For an entire army of investigative reporters, opposition researchers and political opponents, Mark Sanford’s spectacular flame-out of a press conference killed all the fun of playing “gotcha.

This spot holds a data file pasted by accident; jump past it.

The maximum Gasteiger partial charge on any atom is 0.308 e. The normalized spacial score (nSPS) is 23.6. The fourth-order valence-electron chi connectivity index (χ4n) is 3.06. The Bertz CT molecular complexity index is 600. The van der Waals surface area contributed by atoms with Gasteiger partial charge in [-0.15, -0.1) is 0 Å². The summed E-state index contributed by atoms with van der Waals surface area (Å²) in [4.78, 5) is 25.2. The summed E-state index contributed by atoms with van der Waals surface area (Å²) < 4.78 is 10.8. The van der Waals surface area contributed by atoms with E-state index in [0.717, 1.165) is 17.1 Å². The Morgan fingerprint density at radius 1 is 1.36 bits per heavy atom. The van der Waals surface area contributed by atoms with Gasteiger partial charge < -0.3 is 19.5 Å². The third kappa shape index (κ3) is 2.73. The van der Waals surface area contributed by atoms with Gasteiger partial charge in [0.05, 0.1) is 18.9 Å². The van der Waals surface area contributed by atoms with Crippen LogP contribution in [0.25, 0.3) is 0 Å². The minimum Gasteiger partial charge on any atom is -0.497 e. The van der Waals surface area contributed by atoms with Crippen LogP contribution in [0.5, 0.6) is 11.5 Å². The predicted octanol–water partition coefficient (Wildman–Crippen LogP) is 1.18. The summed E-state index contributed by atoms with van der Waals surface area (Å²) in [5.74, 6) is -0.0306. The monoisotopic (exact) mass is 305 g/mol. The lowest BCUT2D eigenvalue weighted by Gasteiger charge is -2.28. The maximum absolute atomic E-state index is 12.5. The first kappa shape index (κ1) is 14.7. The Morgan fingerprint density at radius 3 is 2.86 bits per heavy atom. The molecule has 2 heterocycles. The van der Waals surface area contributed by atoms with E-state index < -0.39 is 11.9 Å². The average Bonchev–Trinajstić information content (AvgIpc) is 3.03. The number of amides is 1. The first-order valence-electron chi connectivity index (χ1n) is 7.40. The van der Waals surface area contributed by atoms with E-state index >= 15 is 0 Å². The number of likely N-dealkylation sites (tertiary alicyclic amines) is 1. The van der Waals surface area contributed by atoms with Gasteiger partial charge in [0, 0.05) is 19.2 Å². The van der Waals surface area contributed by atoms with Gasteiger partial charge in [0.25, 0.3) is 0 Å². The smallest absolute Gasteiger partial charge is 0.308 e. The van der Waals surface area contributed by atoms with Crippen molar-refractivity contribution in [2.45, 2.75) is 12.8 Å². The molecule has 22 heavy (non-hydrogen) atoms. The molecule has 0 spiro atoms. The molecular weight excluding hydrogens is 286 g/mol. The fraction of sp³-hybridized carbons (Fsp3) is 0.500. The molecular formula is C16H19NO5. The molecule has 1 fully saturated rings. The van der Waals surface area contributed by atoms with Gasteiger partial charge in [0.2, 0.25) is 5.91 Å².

For an entire army of investigative reporters, opposition researchers and political opponents, Mark Sanford’s spectacular flame-out of a press conference killed all the fun of playing “gotcha.” Some will still try to prove the governor used law enforcement assets to court his sweetie while others will roll out the entire cyber paper trail of emails the Sanford sent. Today, it’s standard political fare to search out your favorite politician’s indiscretions. Gone are the days it was difficult to document misbehavior by the likes of Gary Hart, Bill Clinton and Elliot Spitzer—back when there were no cell phone locator beacons to “ping” nor tweets to track. So it seems instant confessions are the norm in the age of instant messaging. The governor’s presser about his great loves—love of the outdoors, love of adventure and love of an Argentinean—was painful to watch. So besotted, Sanford related a story of how he met and fell for… well, a woman not his wife. It took three tall, dark and handsome staff members to wrestle the governor away from his microphones. Asked about Sanford’s performance, damage control guru Eric Dezenhall suggests that the quantity of apologies in no way correlates with the ability to “make it go away.” His many personal disclosures won’t make Mark Sanford a sympathetic figure. And no apology “road show” can restore the governor’s good name. But Americans are ultimately forgiving people. We expect staff to protect our politicians and, failing that, consultants to rehabilitate them. Sarah Palin exemplified what happens when good governors go bad and the professionals don’t take control. Now Mark Sanford need reminds us that it’s not what you do—it’s how you talk about it.Dr. Dora Kingsley is founder of Trenton West, a national policy and opposition research firm based in California and Washington, D.C. As an adjunct professor with the University of Southern California’s School of Policy, Planning and Development, Dr. Kingsley has taught graduate coursework for fifteen years and is a lifetime fellow of the congressionally chartered National Academy of Public Administration. To contact Dr. Kingsley, click here.